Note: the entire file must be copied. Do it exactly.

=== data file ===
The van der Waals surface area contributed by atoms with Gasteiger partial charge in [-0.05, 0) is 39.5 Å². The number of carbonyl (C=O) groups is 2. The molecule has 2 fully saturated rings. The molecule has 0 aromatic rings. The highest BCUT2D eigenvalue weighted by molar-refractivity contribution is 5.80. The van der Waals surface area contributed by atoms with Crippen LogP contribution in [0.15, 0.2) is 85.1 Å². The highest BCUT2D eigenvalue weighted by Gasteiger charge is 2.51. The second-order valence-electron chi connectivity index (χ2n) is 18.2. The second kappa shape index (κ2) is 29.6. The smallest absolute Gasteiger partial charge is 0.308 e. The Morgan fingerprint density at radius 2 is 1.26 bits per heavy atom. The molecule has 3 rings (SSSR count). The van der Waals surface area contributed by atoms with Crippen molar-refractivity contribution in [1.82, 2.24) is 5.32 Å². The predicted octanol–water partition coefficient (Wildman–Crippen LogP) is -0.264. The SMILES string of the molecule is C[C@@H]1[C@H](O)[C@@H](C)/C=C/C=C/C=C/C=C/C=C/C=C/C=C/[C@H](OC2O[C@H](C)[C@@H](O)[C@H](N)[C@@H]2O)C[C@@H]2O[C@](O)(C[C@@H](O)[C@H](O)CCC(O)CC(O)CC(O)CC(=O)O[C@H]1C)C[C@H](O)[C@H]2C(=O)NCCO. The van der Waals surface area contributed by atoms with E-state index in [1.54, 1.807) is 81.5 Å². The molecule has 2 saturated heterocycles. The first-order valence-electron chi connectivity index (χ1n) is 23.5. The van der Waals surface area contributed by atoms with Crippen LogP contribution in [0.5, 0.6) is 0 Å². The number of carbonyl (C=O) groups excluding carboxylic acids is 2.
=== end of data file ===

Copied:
The van der Waals surface area contributed by atoms with Gasteiger partial charge in [-0.05, 0) is 39.5 Å². The number of carbonyl (C=O) groups is 2. The molecule has 2 fully saturated rings. The molecule has 0 aromatic rings. The highest BCUT2D eigenvalue weighted by molar-refractivity contribution is 5.80. The van der Waals surface area contributed by atoms with Crippen LogP contribution in [0.15, 0.2) is 85.1 Å². The highest BCUT2D eigenvalue weighted by Gasteiger charge is 2.51. The second-order valence-electron chi connectivity index (χ2n) is 18.2. The second kappa shape index (κ2) is 29.6. The smallest absolute Gasteiger partial charge is 0.308 e. The Morgan fingerprint density at radius 2 is 1.26 bits per heavy atom. The molecule has 3 rings (SSSR count). The van der Waals surface area contributed by atoms with Crippen molar-refractivity contribution in [1.82, 2.24) is 5.32 Å². The predicted octanol–water partition coefficient (Wildman–Crippen LogP) is -0.264. The SMILES string of the molecule is C[C@@H]1[C@H](O)[C@@H](C)/C=C/C=C/C=C/C=C/C=C/C=C/C=C/[C@H](OC2O[C@H](C)[C@@H](O)[C@H](N)[C@@H]2O)C[C@@H]2O[C@](O)(C[C@@H](O)[C@H](O)CCC(O)CC(O)CC(O)CC(=O)O[C@H]1C)C[C@H](O)[C@H]2C(=O)NCCO. The van der Waals surface area contributed by atoms with E-state index in [1.54, 1.807) is 81.5 Å². The molecule has 2 saturated heterocycles. The first-order valence-electron chi connectivity index (χ1n) is 23.5. The van der Waals surface area contributed by atoms with Crippen LogP contribution in [0.5, 0.6) is 0 Å². The number of carbonyl (C=O) groups excluding carboxylic acids is 2.